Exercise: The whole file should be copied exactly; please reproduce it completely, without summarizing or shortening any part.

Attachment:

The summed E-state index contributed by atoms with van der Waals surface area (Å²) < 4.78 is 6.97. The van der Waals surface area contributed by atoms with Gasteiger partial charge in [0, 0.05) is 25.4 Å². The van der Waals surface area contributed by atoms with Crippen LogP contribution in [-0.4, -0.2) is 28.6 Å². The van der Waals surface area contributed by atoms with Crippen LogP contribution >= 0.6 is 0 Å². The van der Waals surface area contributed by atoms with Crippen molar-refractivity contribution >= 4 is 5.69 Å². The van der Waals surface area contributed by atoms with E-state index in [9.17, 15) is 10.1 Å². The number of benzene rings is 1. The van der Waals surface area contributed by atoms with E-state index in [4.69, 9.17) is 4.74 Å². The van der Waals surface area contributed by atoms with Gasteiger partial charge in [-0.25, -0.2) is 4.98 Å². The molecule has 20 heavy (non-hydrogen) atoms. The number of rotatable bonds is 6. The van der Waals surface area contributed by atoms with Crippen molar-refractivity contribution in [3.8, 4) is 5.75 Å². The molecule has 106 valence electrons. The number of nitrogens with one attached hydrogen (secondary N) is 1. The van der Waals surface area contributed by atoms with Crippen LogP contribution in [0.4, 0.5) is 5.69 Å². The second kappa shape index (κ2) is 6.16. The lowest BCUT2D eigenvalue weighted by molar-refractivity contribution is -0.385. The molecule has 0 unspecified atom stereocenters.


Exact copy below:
The summed E-state index contributed by atoms with van der Waals surface area (Å²) < 4.78 is 6.97. The van der Waals surface area contributed by atoms with Gasteiger partial charge in [0, 0.05) is 25.4 Å². The van der Waals surface area contributed by atoms with Crippen LogP contribution in [-0.4, -0.2) is 28.6 Å². The van der Waals surface area contributed by atoms with Crippen LogP contribution >= 0.6 is 0 Å². The van der Waals surface area contributed by atoms with Crippen molar-refractivity contribution >= 4 is 5.69 Å². The van der Waals surface area contributed by atoms with E-state index in [9.17, 15) is 10.1 Å². The number of benzene rings is 1. The van der Waals surface area contributed by atoms with E-state index in [4.69, 9.17) is 4.74 Å². The van der Waals surface area contributed by atoms with Gasteiger partial charge in [-0.25, -0.2) is 4.98 Å². The molecule has 20 heavy (non-hydrogen) atoms. The number of rotatable bonds is 6. The van der Waals surface area contributed by atoms with Crippen molar-refractivity contribution in [3.8, 4) is 5.75 Å². The molecule has 106 valence electrons. The number of nitrogens with one attached hydrogen (secondary N) is 1. The van der Waals surface area contributed by atoms with Crippen LogP contribution in [0.4, 0.5) is 5.69 Å². The second kappa shape index (κ2) is 6.16. The lowest BCUT2D eigenvalue weighted by molar-refractivity contribution is -0.385. The molecule has 0 unspecified atom stereocenters.